Science and theology, as I have attempted to sketch out, are two similar disciplines in that they follow similar methodology. Another aspect which they share is this: both have a metaphysical foundation – without metaphysics, there can be no real science and no real theology.
For example: metaphysics are in play before any scientific/theological data is used to come to any conclusions – metaphysical presuppositions. These are ideas that you believe that you bring to the table before any scientific/theological work is done, and these form the grid or lens through which the data is interpreted.
From a theological standpoint, metaphysical assumptions include things such as what you think of the nature of God (or how you conceive of God), what you think the nature of reality is, things o that nature. These metaphysical assumptions shape the conclusions you come to in any kind of theological enterprise. Certain metaphysical assumptions lead to various theological views such as Calvinism, Thomism, Eastern Orthodoxy, and a host of other traditions.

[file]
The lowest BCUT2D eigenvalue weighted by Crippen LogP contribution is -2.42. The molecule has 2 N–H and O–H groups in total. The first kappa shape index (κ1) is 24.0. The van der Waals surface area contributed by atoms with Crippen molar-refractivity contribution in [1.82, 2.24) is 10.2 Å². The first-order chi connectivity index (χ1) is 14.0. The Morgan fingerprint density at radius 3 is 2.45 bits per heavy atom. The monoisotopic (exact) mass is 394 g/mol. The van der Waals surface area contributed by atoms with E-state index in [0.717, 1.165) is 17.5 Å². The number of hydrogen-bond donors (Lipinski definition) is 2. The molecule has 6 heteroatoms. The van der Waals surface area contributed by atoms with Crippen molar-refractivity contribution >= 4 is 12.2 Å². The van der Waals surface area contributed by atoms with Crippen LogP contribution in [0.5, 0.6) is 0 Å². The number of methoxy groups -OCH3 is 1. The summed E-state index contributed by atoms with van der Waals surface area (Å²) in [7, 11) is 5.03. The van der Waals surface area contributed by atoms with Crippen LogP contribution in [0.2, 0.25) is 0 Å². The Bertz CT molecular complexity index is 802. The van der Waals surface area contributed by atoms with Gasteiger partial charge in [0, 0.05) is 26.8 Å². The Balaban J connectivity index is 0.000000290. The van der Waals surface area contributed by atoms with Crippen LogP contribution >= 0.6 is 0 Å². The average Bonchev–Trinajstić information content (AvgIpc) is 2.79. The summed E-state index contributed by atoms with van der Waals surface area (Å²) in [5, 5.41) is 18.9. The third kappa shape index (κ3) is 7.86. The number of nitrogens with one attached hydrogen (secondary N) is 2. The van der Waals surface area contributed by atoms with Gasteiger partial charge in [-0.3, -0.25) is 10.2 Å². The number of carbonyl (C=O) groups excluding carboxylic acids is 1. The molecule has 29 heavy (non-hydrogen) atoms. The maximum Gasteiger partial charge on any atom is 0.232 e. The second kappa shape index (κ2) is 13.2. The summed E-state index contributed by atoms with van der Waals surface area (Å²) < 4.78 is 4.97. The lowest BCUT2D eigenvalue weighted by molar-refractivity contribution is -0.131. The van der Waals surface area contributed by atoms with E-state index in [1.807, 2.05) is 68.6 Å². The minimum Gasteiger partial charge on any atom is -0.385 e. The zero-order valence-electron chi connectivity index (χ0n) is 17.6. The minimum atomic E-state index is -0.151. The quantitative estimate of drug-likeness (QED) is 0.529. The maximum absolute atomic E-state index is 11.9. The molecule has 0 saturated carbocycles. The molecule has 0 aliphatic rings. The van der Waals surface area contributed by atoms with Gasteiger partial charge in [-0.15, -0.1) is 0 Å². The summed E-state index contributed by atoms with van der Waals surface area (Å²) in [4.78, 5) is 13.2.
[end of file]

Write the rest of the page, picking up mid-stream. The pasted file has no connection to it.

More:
From a more scientific standpoint, certain assumptions about, say, language shape the conclusions one can come to in the field of say, philosophy of language, philosophy of mind, cognitive sciences and even neuroscience. For example, if one holds to metaphysical realism (which roughly says that there is an objective reality apart from observance/experience of human beings, i.e, it exists objectively), one will come to very different conclusions than someone who holds metaphysical subjectivism, a viewpoint that says our only reality is our mental activity – reality does not exist apart from perception.
The point of this overly-dense post is to at least give some kind of understanding of the role of metaphysics in both science and theology as the foundation which we build off of and the lens through which were interpret our data.